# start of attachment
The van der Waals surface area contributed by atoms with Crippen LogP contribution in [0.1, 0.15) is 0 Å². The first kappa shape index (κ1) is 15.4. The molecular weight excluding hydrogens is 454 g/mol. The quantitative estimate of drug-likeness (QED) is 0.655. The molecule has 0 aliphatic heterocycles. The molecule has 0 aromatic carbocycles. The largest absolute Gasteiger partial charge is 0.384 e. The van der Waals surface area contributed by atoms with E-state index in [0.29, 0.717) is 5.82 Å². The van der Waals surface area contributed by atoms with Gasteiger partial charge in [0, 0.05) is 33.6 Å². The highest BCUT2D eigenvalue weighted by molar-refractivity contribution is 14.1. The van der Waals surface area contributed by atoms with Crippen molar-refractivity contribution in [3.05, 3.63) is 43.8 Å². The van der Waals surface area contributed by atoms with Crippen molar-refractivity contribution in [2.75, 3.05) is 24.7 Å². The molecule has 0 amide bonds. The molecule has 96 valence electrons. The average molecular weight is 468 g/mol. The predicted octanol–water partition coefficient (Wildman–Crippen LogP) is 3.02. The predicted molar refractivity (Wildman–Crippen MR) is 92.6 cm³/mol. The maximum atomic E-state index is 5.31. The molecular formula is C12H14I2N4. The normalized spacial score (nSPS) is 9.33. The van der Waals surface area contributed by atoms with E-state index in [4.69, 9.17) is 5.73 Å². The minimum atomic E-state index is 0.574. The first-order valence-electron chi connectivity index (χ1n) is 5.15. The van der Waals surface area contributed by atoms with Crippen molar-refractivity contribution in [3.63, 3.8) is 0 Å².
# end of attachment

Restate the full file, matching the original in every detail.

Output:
The van der Waals surface area contributed by atoms with Crippen LogP contribution in [0.1, 0.15) is 0 Å². The first kappa shape index (κ1) is 15.4. The molecular weight excluding hydrogens is 454 g/mol. The quantitative estimate of drug-likeness (QED) is 0.655. The molecule has 0 aliphatic heterocycles. The molecule has 0 aromatic carbocycles. The largest absolute Gasteiger partial charge is 0.384 e. The van der Waals surface area contributed by atoms with E-state index in [0.29, 0.717) is 5.82 Å². The van der Waals surface area contributed by atoms with Gasteiger partial charge in [0, 0.05) is 33.6 Å². The highest BCUT2D eigenvalue weighted by molar-refractivity contribution is 14.1. The van der Waals surface area contributed by atoms with Crippen molar-refractivity contribution in [3.05, 3.63) is 43.8 Å². The van der Waals surface area contributed by atoms with Crippen molar-refractivity contribution in [2.75, 3.05) is 24.7 Å². The molecule has 0 amide bonds. The molecule has 96 valence electrons. The average molecular weight is 468 g/mol. The predicted octanol–water partition coefficient (Wildman–Crippen LogP) is 3.02. The predicted molar refractivity (Wildman–Crippen MR) is 92.6 cm³/mol. The maximum atomic E-state index is 5.31. The molecular formula is C12H14I2N4. The normalized spacial score (nSPS) is 9.33. The van der Waals surface area contributed by atoms with E-state index in [4.69, 9.17) is 5.73 Å². The minimum atomic E-state index is 0.574. The first-order valence-electron chi connectivity index (χ1n) is 5.15. The van der Waals surface area contributed by atoms with Crippen molar-refractivity contribution in [3.63, 3.8) is 0 Å².